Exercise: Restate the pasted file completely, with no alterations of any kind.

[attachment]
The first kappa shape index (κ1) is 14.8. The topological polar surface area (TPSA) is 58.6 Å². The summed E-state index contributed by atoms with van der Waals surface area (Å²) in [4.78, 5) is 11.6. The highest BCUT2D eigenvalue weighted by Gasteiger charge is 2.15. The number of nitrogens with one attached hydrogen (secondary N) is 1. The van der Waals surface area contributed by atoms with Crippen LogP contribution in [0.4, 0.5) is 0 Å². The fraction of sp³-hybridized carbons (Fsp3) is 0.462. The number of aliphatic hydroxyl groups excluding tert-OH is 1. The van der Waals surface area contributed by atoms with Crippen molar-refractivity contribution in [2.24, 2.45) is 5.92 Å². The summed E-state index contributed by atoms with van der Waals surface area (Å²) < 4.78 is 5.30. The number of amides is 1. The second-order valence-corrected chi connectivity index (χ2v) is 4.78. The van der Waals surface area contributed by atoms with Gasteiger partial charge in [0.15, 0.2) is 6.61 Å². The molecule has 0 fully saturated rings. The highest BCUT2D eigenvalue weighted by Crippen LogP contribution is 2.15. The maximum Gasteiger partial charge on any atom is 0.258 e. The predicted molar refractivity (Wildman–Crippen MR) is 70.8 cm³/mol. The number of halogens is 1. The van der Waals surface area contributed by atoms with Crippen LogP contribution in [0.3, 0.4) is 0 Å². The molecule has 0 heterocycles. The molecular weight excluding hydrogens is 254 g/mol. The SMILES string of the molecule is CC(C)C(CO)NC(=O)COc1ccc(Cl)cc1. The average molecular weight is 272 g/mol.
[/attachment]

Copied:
The first kappa shape index (κ1) is 14.8. The topological polar surface area (TPSA) is 58.6 Å². The summed E-state index contributed by atoms with van der Waals surface area (Å²) in [4.78, 5) is 11.6. The highest BCUT2D eigenvalue weighted by Gasteiger charge is 2.15. The number of nitrogens with one attached hydrogen (secondary N) is 1. The van der Waals surface area contributed by atoms with Crippen LogP contribution in [0.4, 0.5) is 0 Å². The fraction of sp³-hybridized carbons (Fsp3) is 0.462. The number of aliphatic hydroxyl groups excluding tert-OH is 1. The van der Waals surface area contributed by atoms with Crippen molar-refractivity contribution in [2.24, 2.45) is 5.92 Å². The summed E-state index contributed by atoms with van der Waals surface area (Å²) < 4.78 is 5.30. The number of amides is 1. The second-order valence-corrected chi connectivity index (χ2v) is 4.78. The van der Waals surface area contributed by atoms with Gasteiger partial charge in [0.15, 0.2) is 6.61 Å². The molecule has 0 fully saturated rings. The highest BCUT2D eigenvalue weighted by Crippen LogP contribution is 2.15. The maximum Gasteiger partial charge on any atom is 0.258 e. The predicted molar refractivity (Wildman–Crippen MR) is 70.8 cm³/mol. The number of halogens is 1. The van der Waals surface area contributed by atoms with Crippen LogP contribution in [0.3, 0.4) is 0 Å². The molecule has 0 heterocycles. The molecular weight excluding hydrogens is 254 g/mol. The SMILES string of the molecule is CC(C)C(CO)NC(=O)COc1ccc(Cl)cc1. The average molecular weight is 272 g/mol.